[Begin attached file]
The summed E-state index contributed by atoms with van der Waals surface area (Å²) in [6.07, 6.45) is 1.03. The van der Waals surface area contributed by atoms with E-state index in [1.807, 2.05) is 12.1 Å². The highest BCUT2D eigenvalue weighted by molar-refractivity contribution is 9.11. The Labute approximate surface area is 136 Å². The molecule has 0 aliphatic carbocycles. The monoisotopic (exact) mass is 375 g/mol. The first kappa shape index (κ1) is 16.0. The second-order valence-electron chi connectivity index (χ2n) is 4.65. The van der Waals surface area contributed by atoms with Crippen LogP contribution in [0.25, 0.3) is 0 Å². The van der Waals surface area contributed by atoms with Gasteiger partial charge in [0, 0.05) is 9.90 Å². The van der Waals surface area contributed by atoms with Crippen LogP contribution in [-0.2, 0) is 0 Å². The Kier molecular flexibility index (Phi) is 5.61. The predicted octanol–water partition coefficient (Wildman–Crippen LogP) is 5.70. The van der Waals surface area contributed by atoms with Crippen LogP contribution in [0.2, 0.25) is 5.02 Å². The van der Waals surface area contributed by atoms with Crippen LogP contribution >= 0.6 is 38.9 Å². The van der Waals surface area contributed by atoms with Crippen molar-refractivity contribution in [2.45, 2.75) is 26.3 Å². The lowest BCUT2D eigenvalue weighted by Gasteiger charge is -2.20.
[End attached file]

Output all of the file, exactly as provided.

The summed E-state index contributed by atoms with van der Waals surface area (Å²) in [6.07, 6.45) is 1.03. The van der Waals surface area contributed by atoms with E-state index in [1.807, 2.05) is 12.1 Å². The highest BCUT2D eigenvalue weighted by molar-refractivity contribution is 9.11. The Labute approximate surface area is 136 Å². The molecule has 0 aliphatic carbocycles. The monoisotopic (exact) mass is 375 g/mol. The first kappa shape index (κ1) is 16.0. The second-order valence-electron chi connectivity index (χ2n) is 4.65. The van der Waals surface area contributed by atoms with Crippen LogP contribution in [0.25, 0.3) is 0 Å². The van der Waals surface area contributed by atoms with Gasteiger partial charge in [0, 0.05) is 9.90 Å². The van der Waals surface area contributed by atoms with Crippen LogP contribution in [-0.2, 0) is 0 Å². The Kier molecular flexibility index (Phi) is 5.61. The predicted octanol–water partition coefficient (Wildman–Crippen LogP) is 5.70. The van der Waals surface area contributed by atoms with Crippen LogP contribution in [0.2, 0.25) is 5.02 Å². The van der Waals surface area contributed by atoms with Crippen LogP contribution >= 0.6 is 38.9 Å². The van der Waals surface area contributed by atoms with Crippen molar-refractivity contribution in [2.45, 2.75) is 26.3 Å². The lowest BCUT2D eigenvalue weighted by Gasteiger charge is -2.20.